Why You Need An Engineering Change Order

Why Use an Engineering Change Order

In this global and highly competitive business environment, it is vital to maximize the manufacturing efforts of any organization. Any deviation in your overall cost of goods sold can mean the difference between rewarding your shareholders and losing hard-earned market share to your competition. It is vital that manufacturers take every opportunity to improve their overall business performance and increase their competitive advantage.

In my 3 part series on engineering change orders (ECO), I will explore the reasons manufacturers use ECO’s, the problems manufacturers face when trying to initiate and manage ECO’s through home-grown or disparate manual systems, and how a manufacturer can leverage new technologies to better enable their ECO process and experience real competitive advantage.

Let’s look first at what engineering change orders are, and when they should be utilized in your manufacturing business.

What are Engineering Change Orders?

One way to improve your cost, quality, or marketing advantage is by implementing an Engineering Change Order (ECO) for a particular product.

In it’s simplest form, an Engineering Change Order is a modification that will have an effect on a manufactured product or manufacturing process.

An ECO can be triggered by one of the following pieces in the manufacturing puzzle (or a combination of several):

  1. Production Bill of Material (BOM)
  2. Manufacturing process
  3. Dimension of a Part Drawing – part tolerance issue
  4. Procurement process
  5. Tooling
  6. Customer requirements

For purposes of this series, we will focus on evaluating the impacts of an Engineering Change Order in relation to a Production Bill of Materials.

The Bill of Materials (BOM) is the basic building block for manufacturing a part. It can be thought of the same as a list of ingredients for baking a cake. In manufacturing, these building blocks can be anything from nuts and bolts to the paint used to finish the product. A Bill of Materials can be comprised of three items:

  1. Components: raw materials used to manufacture a product; typically items that are purchased from an outside vendor.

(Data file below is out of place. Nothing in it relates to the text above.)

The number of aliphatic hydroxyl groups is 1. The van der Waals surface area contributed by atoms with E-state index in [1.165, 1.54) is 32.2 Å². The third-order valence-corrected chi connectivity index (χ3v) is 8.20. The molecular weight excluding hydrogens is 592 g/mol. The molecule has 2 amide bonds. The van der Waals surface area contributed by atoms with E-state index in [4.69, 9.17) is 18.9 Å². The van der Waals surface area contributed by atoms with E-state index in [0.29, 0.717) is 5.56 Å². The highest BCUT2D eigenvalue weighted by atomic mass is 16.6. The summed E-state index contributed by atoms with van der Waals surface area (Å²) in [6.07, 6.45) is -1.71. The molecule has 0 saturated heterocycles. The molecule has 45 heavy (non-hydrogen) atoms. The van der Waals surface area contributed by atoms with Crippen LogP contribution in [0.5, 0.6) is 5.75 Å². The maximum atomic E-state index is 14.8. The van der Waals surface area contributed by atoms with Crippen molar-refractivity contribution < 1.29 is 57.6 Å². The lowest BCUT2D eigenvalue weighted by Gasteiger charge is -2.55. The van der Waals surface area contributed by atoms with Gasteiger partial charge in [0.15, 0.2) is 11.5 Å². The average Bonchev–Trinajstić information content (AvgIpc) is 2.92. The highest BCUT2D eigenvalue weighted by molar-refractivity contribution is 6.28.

2. Sub-assemblies: a produced item integral to the manufactured part, such as a car frame.
  3. Phantom BOM’s: another production BOM used in conjunction with other BOM components or sub-assemblies.

A modified BOM (adding, deleting, or replacing components, sub-assemblies or a phantom BOM) is typically used to either schedule future engineering changes or to keep track of past ones. This is why a BOM plays a big part in the Engineering Change Order process – it provides us a mechanism to evaluate the positive or negative effects the engineering change has made. It is visual, and gives a design engineer, quality control manager or process engineer the baseline to make sound business decisions.

Why Use an Engineering Change Order?

So why would a person involved in the manufacturing life-cycle want to initiate and implement an ECO? An ECO can be enacted for a variety of reasons, most of which revolve around solving a problem with the current item being manufactured, or a problem with the current manufacturing process (called a Manufacturing Change Order (MCO), which I will discuss in a subsequent article). Generally, the reason is a required corrective action related to the following productions issues associated with a manufactured part item:

  1. Out of control production costs: the actual costs have exceeded budgeted costs
  2. Excessive Scrap: the scrap count exceeds the amount allotted when the job was set up
  3. Rework: there is an excess of time, effort, and money needed to make a finished product right
  4. Defects: manufacturing has exceeded the part per million (ppm) defect guidelines that Quality Control has put in place
  5. Warranty claims: exorbitant warranty claims are increasing the costs of goods sold
  6. Obsolete components: the need to outsource a different component based on the lack of availability of resources from outside vendor(s)
  7. Compliance violations: any newly enacted laws affecting how the product performs in the market place, and whether those create a violation

Now that we know what an engineering change order is, we understand why Engineering Change Orders should be part of every manufacturers business. In my next post, we’ll look at some of the issues surrounding how most manufacturers manage their ECO’s and the situations these shortcomings can create.

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